Many economists now believe that a stable price level will not create a broader macroeconomic equilibrium, and that a stable NGDP might be better. So does monetary equilibrium occur when NGDP is stable, or at least rising at a steady and predictable rate? Maybe, but what if the population suddenly increases by 10%, due to a surge in immigration. Might it be better to increase the money supply to match the larger population, so that wages don’t need to be cut sharply? So perhaps we should stabilize NGDP per capita? But what if we are Kuwait and the price of oil surges in value? Should the non-oil part of Kuwaiti GDP be cut to offset this? I think not.  So maybe we should stabilize a wage index?

I hope you see where I’m going with this. Monetary disequilibrium is not something we measure directly, as we might try to measure the shortages of apartments in New York due to rent control. Rather, monetary disequilibrium requires a theory of macroeconomic disequilibrium. There are literally hundreds of ways of measuring monetary equilibrium, and for each option, achieving monetary equilibrium will imply disequilibrium using any of the other options. Thus if monetary policy stabilizes NGDP, it will lead to fluctuations in prices and wages and NGDP per capita.

We have no way to directly measure monetary disequilibrium; rather it’s a situation that we infer is occurring when our preferred macro policy target is showing instability. If I’m a NGDP targeting guy, I’ll claim there is monetary disequilibrium whenever NGDP is moving around erratically. An inflation targeter will see monetary disequilibrium whenever the inflation rate is unstable. There is no direct objective measure of monetary disequilibrium, just a variety of ways to infer its existence from observations of various macro variables. Or micro variables such as the price of gold, if you are a gold bug. Or exchange rates if you are Robert Mundell.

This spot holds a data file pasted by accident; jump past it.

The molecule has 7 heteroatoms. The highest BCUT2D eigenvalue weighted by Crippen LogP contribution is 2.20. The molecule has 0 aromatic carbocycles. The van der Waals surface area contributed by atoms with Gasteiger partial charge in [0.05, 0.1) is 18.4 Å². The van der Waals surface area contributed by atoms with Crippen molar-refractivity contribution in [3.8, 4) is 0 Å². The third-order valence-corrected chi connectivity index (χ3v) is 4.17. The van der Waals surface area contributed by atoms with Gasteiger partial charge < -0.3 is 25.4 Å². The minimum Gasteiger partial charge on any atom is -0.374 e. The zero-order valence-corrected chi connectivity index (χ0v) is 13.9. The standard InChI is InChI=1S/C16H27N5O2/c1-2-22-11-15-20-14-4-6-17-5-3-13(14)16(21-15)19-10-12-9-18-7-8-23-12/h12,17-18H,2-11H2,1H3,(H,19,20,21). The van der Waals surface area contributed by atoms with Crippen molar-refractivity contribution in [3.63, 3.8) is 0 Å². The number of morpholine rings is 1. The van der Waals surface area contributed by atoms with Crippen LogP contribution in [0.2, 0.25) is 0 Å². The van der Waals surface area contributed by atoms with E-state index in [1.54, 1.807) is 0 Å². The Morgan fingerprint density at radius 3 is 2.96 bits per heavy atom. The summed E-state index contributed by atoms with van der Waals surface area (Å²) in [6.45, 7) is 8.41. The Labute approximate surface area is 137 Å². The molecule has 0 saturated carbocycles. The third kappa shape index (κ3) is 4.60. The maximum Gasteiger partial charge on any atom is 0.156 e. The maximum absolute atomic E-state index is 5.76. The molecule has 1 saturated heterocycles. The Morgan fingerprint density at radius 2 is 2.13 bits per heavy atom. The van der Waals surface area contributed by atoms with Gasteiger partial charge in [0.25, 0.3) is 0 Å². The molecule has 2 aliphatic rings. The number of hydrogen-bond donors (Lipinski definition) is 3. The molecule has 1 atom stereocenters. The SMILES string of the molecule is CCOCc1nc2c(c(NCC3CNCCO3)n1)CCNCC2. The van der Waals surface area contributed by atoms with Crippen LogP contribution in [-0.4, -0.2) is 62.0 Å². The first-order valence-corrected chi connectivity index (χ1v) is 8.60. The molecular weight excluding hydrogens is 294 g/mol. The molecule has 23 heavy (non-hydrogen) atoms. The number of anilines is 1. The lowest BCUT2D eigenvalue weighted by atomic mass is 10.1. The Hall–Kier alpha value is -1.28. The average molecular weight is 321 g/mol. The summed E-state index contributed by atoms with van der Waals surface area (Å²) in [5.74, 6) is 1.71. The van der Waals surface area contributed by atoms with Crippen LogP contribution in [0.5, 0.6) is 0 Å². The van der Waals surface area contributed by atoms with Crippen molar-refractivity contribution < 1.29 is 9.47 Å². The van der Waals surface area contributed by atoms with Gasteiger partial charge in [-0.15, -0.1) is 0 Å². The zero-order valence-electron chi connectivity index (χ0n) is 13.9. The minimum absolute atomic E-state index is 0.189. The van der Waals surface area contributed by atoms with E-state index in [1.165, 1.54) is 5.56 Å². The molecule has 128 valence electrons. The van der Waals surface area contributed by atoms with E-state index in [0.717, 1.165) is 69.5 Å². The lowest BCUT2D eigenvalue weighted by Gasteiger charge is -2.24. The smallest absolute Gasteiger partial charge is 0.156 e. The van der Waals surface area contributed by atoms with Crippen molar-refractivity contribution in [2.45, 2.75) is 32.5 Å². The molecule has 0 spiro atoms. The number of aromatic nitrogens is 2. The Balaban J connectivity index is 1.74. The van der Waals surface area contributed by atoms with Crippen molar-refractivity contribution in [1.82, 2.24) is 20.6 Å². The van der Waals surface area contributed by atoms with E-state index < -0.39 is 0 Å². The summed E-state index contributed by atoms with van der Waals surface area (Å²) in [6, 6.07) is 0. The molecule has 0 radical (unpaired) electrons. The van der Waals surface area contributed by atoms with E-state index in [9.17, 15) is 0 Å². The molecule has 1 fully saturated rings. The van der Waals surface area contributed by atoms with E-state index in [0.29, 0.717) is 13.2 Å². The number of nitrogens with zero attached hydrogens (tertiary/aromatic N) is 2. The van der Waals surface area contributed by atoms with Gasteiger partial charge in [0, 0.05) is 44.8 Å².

Monetary disequilibrium reminds me of the “stance of monetary policy”. Recall that I often claim that on this topic “the emperor has no clothes”, that economists frequently talk about easy and tight money without having any coherent definition as to what those concepts mean. More specifically, they each have a vague idea, and assume others share their intuition.  But in fact there is no standard definition, and indeed that the various ways the concept is defined are not even used consistently. Economists who insist that the stance of monetary policy can be measure by looking at X, often ignore their own advice and ignore X. How many economists paid attention to the huge rise in real interest rates during July to November 2008?  Or the stoppage in base growth during late 2007?